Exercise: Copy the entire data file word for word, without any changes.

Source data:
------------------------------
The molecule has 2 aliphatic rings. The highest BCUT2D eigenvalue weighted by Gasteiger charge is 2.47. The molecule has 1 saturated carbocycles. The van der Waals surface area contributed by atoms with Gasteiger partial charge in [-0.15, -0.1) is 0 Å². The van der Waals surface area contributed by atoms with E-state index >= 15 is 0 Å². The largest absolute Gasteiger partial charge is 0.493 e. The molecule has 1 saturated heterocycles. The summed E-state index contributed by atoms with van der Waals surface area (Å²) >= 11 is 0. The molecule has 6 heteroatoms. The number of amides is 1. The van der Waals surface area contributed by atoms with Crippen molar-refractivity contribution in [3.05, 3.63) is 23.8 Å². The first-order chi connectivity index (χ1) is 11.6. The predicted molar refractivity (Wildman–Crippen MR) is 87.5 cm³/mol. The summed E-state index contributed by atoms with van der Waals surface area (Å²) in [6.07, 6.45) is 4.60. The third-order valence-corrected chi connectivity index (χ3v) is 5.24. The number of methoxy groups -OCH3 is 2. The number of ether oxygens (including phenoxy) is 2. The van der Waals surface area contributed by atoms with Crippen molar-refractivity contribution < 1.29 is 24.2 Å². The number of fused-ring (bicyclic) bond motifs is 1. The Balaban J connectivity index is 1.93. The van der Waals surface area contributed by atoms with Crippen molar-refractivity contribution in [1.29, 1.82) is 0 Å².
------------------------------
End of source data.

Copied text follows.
The molecule has 2 aliphatic rings. The highest BCUT2D eigenvalue weighted by Gasteiger charge is 2.47. The molecule has 1 saturated carbocycles. The van der Waals surface area contributed by atoms with Gasteiger partial charge in [-0.15, -0.1) is 0 Å². The van der Waals surface area contributed by atoms with E-state index >= 15 is 0 Å². The largest absolute Gasteiger partial charge is 0.493 e. The molecule has 1 saturated heterocycles. The summed E-state index contributed by atoms with van der Waals surface area (Å²) >= 11 is 0. The molecule has 6 heteroatoms. The number of amides is 1. The van der Waals surface area contributed by atoms with Crippen molar-refractivity contribution in [3.05, 3.63) is 23.8 Å². The first-order chi connectivity index (χ1) is 11.6. The predicted molar refractivity (Wildman–Crippen MR) is 87.5 cm³/mol. The summed E-state index contributed by atoms with van der Waals surface area (Å²) in [6.07, 6.45) is 4.60. The third-order valence-corrected chi connectivity index (χ3v) is 5.24. The number of methoxy groups -OCH3 is 2. The number of ether oxygens (including phenoxy) is 2. The van der Waals surface area contributed by atoms with Crippen molar-refractivity contribution < 1.29 is 24.2 Å². The number of fused-ring (bicyclic) bond motifs is 1. The Balaban J connectivity index is 1.93. The van der Waals surface area contributed by atoms with Crippen molar-refractivity contribution in [1.29, 1.82) is 0 Å².